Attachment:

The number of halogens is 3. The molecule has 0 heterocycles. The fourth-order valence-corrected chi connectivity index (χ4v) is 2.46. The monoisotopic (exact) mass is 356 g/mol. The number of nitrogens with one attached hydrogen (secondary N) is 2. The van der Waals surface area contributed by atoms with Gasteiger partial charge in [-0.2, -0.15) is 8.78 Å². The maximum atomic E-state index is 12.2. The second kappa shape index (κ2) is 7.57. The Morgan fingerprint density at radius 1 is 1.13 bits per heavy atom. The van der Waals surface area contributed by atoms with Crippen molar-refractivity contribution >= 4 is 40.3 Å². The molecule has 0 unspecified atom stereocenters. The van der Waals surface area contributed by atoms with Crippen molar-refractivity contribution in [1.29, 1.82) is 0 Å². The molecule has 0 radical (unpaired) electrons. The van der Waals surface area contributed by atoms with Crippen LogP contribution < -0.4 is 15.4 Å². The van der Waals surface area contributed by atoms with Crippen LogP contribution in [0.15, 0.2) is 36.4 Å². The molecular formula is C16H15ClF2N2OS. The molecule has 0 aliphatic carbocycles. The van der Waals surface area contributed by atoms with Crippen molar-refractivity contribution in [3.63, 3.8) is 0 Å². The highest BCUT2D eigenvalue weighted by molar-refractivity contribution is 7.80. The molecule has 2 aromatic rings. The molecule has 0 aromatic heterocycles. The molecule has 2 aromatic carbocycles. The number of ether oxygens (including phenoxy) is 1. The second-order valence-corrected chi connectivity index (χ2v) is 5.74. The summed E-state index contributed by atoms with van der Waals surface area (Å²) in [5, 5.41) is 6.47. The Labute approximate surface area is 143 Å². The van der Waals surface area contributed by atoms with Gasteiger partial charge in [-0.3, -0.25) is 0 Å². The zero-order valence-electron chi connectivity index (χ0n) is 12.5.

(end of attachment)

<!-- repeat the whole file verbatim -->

The number of halogens is 3. The molecule has 0 heterocycles. The fourth-order valence-corrected chi connectivity index (χ4v) is 2.46. The monoisotopic (exact) mass is 356 g/mol. The number of nitrogens with one attached hydrogen (secondary N) is 2. The van der Waals surface area contributed by atoms with Gasteiger partial charge in [-0.2, -0.15) is 8.78 Å². The maximum atomic E-state index is 12.2. The second kappa shape index (κ2) is 7.57. The Morgan fingerprint density at radius 1 is 1.13 bits per heavy atom. The van der Waals surface area contributed by atoms with Crippen molar-refractivity contribution >= 4 is 40.3 Å². The molecule has 0 unspecified atom stereocenters. The van der Waals surface area contributed by atoms with Crippen molar-refractivity contribution in [1.29, 1.82) is 0 Å². The molecule has 0 radical (unpaired) electrons. The van der Waals surface area contributed by atoms with Crippen LogP contribution < -0.4 is 15.4 Å². The van der Waals surface area contributed by atoms with Crippen LogP contribution in [0.15, 0.2) is 36.4 Å². The molecular formula is C16H15ClF2N2OS. The molecule has 0 aliphatic carbocycles. The van der Waals surface area contributed by atoms with Crippen molar-refractivity contribution in [3.63, 3.8) is 0 Å². The highest BCUT2D eigenvalue weighted by molar-refractivity contribution is 7.80. The molecule has 2 aromatic rings. The molecule has 0 aromatic heterocycles. The molecule has 2 aromatic carbocycles. The number of ether oxygens (including phenoxy) is 1. The second-order valence-corrected chi connectivity index (χ2v) is 5.74. The summed E-state index contributed by atoms with van der Waals surface area (Å²) in [5, 5.41) is 6.47. The Labute approximate surface area is 143 Å². The van der Waals surface area contributed by atoms with Gasteiger partial charge in [-0.3, -0.25) is 0 Å². The zero-order valence-electron chi connectivity index (χ0n) is 12.5.